• Alert
  • July 21, 2015

Recognition of Retained Foreign Body - Button Battery

Patient Safety Alert

Resultant harm to the patient

A patient required surgery for removal of a retained button battery, which required subsequent surgeries to repair esophageal damage.

Actions to mitigate risk of similar harm at your hospital

  • Order a low dose radiation “scout” film prior to a patient receiving barium for a swallow study
  • Develop practice guidelines/pathway that prompts providers to consider a foreign body as the cause for acute dysphagia for GI, Radiology, Respiratory Therapy, General Pediatrics/Hospitalist, Surgery, and Speech Pathology
  • Develop a clear definition of “critical result” (e.g., swallowing evaluation) and process of reporting critical results from all ancillary tests to providers in your EMR
  • Include “foreign body,” especially including button batteries, in the EMR Well Child Checklist for young patients (under 5) and during well-child visits in the ambulatory setting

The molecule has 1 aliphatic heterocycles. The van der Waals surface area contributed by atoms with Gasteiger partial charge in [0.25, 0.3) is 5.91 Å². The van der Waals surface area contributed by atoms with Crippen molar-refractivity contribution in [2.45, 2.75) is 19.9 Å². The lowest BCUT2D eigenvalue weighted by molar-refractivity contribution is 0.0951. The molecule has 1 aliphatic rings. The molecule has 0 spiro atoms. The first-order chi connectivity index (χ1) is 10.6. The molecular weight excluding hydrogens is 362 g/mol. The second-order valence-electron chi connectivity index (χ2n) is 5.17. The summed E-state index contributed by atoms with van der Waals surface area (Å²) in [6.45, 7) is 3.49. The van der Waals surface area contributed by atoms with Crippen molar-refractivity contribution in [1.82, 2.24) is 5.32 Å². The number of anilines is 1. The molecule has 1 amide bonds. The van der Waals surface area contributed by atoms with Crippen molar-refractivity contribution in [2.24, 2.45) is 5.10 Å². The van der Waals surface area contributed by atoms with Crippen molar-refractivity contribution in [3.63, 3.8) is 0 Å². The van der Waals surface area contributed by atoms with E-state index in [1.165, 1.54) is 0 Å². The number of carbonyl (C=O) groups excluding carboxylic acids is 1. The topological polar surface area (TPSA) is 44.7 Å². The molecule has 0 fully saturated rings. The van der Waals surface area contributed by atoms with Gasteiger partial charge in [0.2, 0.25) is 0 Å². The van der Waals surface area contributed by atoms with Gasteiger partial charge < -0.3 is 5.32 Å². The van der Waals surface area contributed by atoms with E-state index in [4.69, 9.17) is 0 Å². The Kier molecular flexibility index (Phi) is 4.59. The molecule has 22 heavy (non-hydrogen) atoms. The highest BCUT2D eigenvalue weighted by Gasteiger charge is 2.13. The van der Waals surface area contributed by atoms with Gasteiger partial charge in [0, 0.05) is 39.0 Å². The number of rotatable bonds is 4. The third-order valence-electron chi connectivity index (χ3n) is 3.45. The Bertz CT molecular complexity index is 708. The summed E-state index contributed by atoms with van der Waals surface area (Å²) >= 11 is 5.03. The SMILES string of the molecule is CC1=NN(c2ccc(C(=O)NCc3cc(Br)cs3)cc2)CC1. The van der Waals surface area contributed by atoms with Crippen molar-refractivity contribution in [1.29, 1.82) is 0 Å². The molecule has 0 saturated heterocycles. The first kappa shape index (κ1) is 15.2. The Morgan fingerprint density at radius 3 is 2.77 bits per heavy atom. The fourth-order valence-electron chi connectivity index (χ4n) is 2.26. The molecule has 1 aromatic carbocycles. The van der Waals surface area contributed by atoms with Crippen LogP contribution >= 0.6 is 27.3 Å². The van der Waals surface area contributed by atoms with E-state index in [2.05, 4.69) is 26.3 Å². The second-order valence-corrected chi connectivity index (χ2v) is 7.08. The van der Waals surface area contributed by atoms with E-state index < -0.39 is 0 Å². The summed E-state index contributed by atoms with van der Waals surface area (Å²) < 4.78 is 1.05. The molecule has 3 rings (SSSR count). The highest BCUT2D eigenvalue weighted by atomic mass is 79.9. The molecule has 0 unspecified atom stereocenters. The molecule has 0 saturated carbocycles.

• Raise public awareness through the dissemination of information about harm related to the ingestion of a button battery
  • Develop standard work instructions and a clear process for consulting providers to escalate patient care concerns, recommendations, and any critical results to the primary care provider

Target audiences

  • Quality
  • Patient Safety
  • Legal/Risk Management
  • Cause Analysis Staff
  • Organizational Leaders
  • Radiology
  • Speech Pathology
  • ENT Services
  • Gastroenterology Services
  • Respiratory Therapy
  • After Hours Nursing Triage
  • Primary Care
  • Emergency/Urgent Care 

Fundamental issue

Ingested button batteries remain conductive and can cause tissue erosion and significant damage if not removed in a timely manner.  A deviation in practice resulted in a failure to recognize a retained button battery in a patient’s esophagus.  Providers did not consider ingestion of a foreign object as a possible cause of the patient’s acute dysphagia with solid foods.  

There was a lack of communication among the providers, and, even though patient care information was available to providers, critical concerns were neither highlighted nor prioritized.  Closed-loop communication was not used to verify receipt of the results of the swallowing evaluation and the pathologist’s concerns by the provider.

Additional resources

ContactKate Conrad, (913) 981-4118 or Barbara Weis, (913) 981-4117